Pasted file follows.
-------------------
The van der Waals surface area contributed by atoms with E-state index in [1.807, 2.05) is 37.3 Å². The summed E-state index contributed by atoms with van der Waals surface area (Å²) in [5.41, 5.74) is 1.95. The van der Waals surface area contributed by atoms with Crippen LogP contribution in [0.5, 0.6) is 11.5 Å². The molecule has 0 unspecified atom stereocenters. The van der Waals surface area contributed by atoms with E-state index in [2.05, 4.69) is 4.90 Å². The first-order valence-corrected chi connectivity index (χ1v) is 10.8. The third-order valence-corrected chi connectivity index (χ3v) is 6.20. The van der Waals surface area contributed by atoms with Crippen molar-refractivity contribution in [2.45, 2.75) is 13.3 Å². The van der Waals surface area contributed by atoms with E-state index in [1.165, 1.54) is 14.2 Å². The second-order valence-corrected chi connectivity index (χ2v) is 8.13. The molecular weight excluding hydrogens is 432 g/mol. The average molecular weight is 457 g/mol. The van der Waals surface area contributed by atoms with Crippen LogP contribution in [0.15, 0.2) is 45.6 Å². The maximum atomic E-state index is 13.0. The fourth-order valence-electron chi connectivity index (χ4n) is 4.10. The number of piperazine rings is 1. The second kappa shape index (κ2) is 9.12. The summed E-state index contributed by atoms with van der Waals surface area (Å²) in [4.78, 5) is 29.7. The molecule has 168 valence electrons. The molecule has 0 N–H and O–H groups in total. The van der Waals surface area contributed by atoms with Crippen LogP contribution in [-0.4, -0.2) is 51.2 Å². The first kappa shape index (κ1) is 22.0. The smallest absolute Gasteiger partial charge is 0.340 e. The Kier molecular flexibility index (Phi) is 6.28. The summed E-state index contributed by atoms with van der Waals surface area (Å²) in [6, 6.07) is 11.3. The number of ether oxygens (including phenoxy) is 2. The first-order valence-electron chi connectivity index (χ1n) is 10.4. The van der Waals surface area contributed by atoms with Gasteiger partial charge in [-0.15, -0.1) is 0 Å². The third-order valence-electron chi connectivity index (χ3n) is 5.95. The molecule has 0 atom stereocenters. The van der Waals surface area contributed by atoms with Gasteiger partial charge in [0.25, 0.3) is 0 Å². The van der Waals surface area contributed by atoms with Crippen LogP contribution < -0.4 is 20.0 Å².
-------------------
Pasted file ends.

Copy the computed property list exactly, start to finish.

The van der Waals surface area contributed by atoms with E-state index in [1.807, 2.05) is 37.3 Å². The summed E-state index contributed by atoms with van der Waals surface area (Å²) in [5.41, 5.74) is 1.95. The van der Waals surface area contributed by atoms with Crippen LogP contribution in [0.5, 0.6) is 11.5 Å². The molecule has 0 unspecified atom stereocenters. The van der Waals surface area contributed by atoms with E-state index in [2.05, 4.69) is 4.90 Å². The first-order valence-corrected chi connectivity index (χ1v) is 10.8. The third-order valence-corrected chi connectivity index (χ3v) is 6.20. The van der Waals surface area contributed by atoms with Crippen molar-refractivity contribution in [2.45, 2.75) is 13.3 Å². The van der Waals surface area contributed by atoms with E-state index in [1.165, 1.54) is 14.2 Å². The second-order valence-corrected chi connectivity index (χ2v) is 8.13. The molecular weight excluding hydrogens is 432 g/mol. The average molecular weight is 457 g/mol. The van der Waals surface area contributed by atoms with Crippen LogP contribution in [0.15, 0.2) is 45.6 Å². The maximum atomic E-state index is 13.0. The fourth-order valence-electron chi connectivity index (χ4n) is 4.10. The number of piperazine rings is 1. The second kappa shape index (κ2) is 9.12. The summed E-state index contributed by atoms with van der Waals surface area (Å²) in [4.78, 5) is 29.7. The molecule has 168 valence electrons. The molecule has 0 N–H and O–H groups in total. The van der Waals surface area contributed by atoms with Crippen LogP contribution in [-0.4, -0.2) is 51.2 Å². The first kappa shape index (κ1) is 22.0. The smallest absolute Gasteiger partial charge is 0.340 e. The Kier molecular flexibility index (Phi) is 6.28. The summed E-state index contributed by atoms with van der Waals surface area (Å²) in [6, 6.07) is 11.3. The number of ether oxygens (including phenoxy) is 2. The first-order valence-electron chi connectivity index (χ1n) is 10.4. The van der Waals surface area contributed by atoms with Gasteiger partial charge in [-0.15, -0.1) is 0 Å². The third-order valence-electron chi connectivity index (χ3n) is 5.95. The molecule has 0 atom stereocenters. The van der Waals surface area contributed by atoms with Gasteiger partial charge in [0.25, 0.3) is 0 Å². The van der Waals surface area contributed by atoms with Crippen LogP contribution < -0.4 is 20.0 Å².